My GitHub page provides tools for working with common discrete statistical physics models: the dimer model, the loop-erased random walk, the uniform spanning tree, and the discrete Gaussian free field. The packages are written in Julia, for two reasons:
- It's simple. Julia's syntax is readable and standard, so experience with Julia is not a prerequisite for using and modifying the code. Furthermore, Julia can be run online at JuliaBox, so you don't need to install anything.
- It's fast. Julia's semantics are designed from the ground up to be just-in-time compiled. This means that, after a small compilation delay on each function's first call, you can expect to get C-like speed with simple, idiomatic Julia code.
Examples
The SLE fan
using AsyPlots
using FractionalGaussianFields
n = 250
h = zeroboundary(torus_gff(n))
κ = 3
χ = 2/sqrt(κ) - sqrt(κ)/2
z0 = (n+1)/2 + im*(n+1)/2
L = 40
C = Colors.colormap("Blues",L)
Plot([Path(flowline(h, z0, χ, θ),color=c) for (θ,c) in
zip(linspace(0,2π,L),C)],bgcolor="Black",border=0)
GFF level lines
using AsyPlots
using Contour
using FractionalGaussianFields
n = 250
h = zeroboundary(torus_gff(n))
levellines = contour(1.0:n,1.0:n,h,0.0)
C = Colors.distinguishable_colors(length(levellines),
lchoices=linspace(90,100,10))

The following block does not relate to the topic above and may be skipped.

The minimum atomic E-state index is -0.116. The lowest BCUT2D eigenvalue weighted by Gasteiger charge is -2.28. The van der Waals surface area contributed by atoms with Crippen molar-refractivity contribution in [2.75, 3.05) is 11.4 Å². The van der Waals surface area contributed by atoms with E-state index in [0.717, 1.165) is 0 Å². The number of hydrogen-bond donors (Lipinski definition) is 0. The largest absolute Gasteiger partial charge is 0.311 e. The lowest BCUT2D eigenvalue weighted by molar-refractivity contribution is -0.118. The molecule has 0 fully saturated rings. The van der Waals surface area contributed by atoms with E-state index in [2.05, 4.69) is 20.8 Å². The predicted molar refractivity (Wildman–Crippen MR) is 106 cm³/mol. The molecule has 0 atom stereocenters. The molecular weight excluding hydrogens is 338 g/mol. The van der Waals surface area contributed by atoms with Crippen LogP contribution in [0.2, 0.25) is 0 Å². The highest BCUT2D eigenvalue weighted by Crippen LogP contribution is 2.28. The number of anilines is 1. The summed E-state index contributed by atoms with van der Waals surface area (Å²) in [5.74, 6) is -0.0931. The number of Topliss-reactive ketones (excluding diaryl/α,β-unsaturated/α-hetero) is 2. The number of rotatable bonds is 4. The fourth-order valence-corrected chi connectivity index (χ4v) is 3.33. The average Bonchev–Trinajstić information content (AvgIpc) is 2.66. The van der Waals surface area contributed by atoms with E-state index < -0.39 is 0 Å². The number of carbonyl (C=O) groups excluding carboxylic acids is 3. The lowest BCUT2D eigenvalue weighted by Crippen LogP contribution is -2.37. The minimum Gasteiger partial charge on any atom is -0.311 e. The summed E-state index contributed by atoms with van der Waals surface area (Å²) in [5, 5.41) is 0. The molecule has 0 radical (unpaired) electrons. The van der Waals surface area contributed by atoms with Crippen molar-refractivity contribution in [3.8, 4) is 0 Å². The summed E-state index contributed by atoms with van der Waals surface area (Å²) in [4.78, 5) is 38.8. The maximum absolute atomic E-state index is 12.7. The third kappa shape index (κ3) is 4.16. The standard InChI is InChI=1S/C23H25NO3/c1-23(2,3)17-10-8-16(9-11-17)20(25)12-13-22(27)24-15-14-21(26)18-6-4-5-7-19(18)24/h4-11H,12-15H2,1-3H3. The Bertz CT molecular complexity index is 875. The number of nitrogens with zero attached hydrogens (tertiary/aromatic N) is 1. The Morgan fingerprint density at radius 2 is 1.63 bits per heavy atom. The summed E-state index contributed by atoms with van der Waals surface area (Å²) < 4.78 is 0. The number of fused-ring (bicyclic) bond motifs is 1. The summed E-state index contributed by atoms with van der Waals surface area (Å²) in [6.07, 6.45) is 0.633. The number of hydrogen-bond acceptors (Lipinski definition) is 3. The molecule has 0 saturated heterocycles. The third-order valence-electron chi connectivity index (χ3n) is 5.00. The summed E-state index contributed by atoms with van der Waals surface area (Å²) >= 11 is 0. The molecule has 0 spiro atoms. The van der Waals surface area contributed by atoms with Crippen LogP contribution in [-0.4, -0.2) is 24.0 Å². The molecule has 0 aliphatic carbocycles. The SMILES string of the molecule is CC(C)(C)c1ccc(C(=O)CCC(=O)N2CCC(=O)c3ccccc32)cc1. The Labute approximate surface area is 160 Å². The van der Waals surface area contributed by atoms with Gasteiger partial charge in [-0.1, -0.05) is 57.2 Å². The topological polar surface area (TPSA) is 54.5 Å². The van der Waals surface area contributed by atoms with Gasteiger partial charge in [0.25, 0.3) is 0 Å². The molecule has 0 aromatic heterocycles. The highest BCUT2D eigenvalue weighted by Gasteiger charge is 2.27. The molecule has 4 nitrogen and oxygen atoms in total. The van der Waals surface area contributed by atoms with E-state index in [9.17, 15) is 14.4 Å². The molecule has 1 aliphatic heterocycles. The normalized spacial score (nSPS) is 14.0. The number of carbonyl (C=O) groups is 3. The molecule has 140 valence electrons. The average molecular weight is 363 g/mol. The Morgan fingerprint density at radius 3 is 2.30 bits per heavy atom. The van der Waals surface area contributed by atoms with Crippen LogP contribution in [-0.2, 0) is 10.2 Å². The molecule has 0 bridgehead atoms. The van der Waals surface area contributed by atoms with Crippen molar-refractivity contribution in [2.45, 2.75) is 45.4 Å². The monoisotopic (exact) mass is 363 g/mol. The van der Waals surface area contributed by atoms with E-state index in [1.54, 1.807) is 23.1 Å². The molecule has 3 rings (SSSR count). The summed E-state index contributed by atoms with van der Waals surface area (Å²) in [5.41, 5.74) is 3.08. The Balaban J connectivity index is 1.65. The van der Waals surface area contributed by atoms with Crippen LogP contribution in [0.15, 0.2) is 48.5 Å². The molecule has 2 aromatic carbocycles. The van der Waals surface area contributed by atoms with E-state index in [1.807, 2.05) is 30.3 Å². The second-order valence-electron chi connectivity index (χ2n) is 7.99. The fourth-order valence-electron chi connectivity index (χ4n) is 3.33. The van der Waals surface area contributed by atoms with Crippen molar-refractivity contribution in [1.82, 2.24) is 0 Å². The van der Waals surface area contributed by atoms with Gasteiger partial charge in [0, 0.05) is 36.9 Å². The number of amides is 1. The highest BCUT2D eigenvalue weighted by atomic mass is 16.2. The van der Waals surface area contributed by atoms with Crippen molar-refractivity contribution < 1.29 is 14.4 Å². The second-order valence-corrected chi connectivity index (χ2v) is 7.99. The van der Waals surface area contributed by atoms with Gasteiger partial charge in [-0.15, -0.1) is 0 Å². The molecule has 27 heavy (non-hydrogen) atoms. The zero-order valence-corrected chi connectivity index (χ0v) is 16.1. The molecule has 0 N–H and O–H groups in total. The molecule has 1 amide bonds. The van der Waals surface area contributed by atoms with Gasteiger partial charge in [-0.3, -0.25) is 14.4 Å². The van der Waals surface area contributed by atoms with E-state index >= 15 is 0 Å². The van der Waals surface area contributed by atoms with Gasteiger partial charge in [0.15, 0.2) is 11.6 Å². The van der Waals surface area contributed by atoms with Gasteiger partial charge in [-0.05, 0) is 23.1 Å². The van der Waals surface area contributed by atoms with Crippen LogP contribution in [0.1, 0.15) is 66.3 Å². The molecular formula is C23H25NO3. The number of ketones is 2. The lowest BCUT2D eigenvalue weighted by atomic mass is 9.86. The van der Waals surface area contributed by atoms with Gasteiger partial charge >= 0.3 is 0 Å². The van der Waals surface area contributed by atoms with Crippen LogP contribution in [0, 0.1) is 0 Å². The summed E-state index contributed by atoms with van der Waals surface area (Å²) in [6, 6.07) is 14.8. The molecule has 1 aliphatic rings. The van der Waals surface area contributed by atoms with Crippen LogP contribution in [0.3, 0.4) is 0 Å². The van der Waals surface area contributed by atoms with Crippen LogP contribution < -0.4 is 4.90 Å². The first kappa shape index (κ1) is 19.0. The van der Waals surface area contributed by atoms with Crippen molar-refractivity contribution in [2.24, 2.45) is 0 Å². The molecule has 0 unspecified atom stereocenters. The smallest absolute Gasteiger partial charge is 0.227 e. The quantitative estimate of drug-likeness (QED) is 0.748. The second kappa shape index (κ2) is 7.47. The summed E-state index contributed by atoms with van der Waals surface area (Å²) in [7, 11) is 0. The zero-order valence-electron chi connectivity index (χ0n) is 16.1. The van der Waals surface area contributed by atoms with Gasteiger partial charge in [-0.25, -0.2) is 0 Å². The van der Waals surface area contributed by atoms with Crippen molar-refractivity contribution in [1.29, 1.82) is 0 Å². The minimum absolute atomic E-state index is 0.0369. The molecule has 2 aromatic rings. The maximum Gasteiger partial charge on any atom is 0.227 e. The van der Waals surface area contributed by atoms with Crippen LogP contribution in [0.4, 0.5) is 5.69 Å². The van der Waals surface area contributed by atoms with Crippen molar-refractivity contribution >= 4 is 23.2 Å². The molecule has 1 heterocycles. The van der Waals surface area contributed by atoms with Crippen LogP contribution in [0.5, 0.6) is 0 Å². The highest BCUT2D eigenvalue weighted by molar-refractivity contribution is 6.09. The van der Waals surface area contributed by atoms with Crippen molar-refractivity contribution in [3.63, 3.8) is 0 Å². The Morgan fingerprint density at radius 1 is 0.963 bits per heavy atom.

P = Plot([Polygon(l,color=c) for (c,l) in zip(C.levellines)],bgcolor="Black")
A Gaussian free field surface plot
using AsyPlots
using FractionalGaussianFields
h = zeroboundary(torus_gff(50))
plot(h)
Conformal maps
using AsyPlots
using ConformalMaps
slitdomain = 2*[0.0, 0.495, 0.5 + 0.25*im, 0.505, 1.0, 1.0 + 1.0*im, im]
f = ConformalMap(slitdomain,1+im)
g = inv(f)
visualize(g)
Wooded triangulations
using PlanarMaps, AsyPlots
draw(UWT(100),fillfaces=true,linecolor="black")
Getting Started
- Use your Google account to sign in at https://www.juliabox.org, or install Julia on your own machine.
- Open a new notebook and install the packages by running
Pkg.add("AsyPlots")
Pkg.add("ConformalMaps")
Pkg.clone("git://github.com/sswatson/FractionalGaussianFields.jl.git")
- That's it! You can learn about the language on the Julia learning page, and you can read the package documentation and see more
examples on my GitHub page. To inspect the source code, open the
src
directory on GitHub and look atPackageName.jl
.